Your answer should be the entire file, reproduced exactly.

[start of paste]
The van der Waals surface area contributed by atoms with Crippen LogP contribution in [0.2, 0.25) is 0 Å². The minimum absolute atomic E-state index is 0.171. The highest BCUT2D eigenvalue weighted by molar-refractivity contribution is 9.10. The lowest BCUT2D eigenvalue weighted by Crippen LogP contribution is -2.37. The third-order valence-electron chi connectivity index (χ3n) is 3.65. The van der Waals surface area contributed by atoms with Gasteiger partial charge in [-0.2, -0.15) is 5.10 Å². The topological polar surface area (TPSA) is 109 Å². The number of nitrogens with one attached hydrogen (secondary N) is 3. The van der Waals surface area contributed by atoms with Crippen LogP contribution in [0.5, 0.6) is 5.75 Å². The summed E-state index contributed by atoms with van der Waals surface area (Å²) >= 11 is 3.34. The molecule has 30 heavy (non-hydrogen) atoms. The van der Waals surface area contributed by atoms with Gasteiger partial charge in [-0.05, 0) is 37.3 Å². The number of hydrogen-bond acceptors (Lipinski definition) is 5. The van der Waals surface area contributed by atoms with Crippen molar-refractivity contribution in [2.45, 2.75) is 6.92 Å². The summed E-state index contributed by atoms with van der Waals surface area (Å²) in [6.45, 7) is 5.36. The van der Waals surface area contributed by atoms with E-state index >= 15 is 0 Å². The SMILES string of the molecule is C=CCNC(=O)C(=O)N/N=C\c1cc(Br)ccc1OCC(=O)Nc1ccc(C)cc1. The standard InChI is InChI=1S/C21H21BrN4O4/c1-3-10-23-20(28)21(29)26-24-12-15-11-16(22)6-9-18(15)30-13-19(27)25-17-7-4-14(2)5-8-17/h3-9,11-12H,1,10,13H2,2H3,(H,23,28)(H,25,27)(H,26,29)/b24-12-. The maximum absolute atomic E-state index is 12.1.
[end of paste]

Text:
The van der Waals surface area contributed by atoms with Crippen LogP contribution in [0.2, 0.25) is 0 Å². The minimum absolute atomic E-state index is 0.171. The highest BCUT2D eigenvalue weighted by molar-refractivity contribution is 9.10. The lowest BCUT2D eigenvalue weighted by Crippen LogP contribution is -2.37. The third-order valence-electron chi connectivity index (χ3n) is 3.65. The van der Waals surface area contributed by atoms with Gasteiger partial charge in [-0.2, -0.15) is 5.10 Å². The topological polar surface area (TPSA) is 109 Å². The number of nitrogens with one attached hydrogen (secondary N) is 3. The van der Waals surface area contributed by atoms with Crippen LogP contribution in [0.5, 0.6) is 5.75 Å². The summed E-state index contributed by atoms with van der Waals surface area (Å²) >= 11 is 3.34. The molecule has 30 heavy (non-hydrogen) atoms. The van der Waals surface area contributed by atoms with Gasteiger partial charge in [-0.05, 0) is 37.3 Å². The number of hydrogen-bond acceptors (Lipinski definition) is 5. The van der Waals surface area contributed by atoms with Crippen molar-refractivity contribution in [2.45, 2.75) is 6.92 Å². The summed E-state index contributed by atoms with van der Waals surface area (Å²) in [6.45, 7) is 5.36. The van der Waals surface area contributed by atoms with E-state index >= 15 is 0 Å². The SMILES string of the molecule is C=CCNC(=O)C(=O)N/N=C\c1cc(Br)ccc1OCC(=O)Nc1ccc(C)cc1. The standard InChI is InChI=1S/C21H21BrN4O4/c1-3-10-23-20(28)21(29)26-24-12-15-11-16(22)6-9-18(15)30-13-19(27)25-17-7-4-14(2)5-8-17/h3-9,11-12H,1,10,13H2,2H3,(H,23,28)(H,25,27)(H,26,29)/b24-12-. The maximum absolute atomic E-state index is 12.1.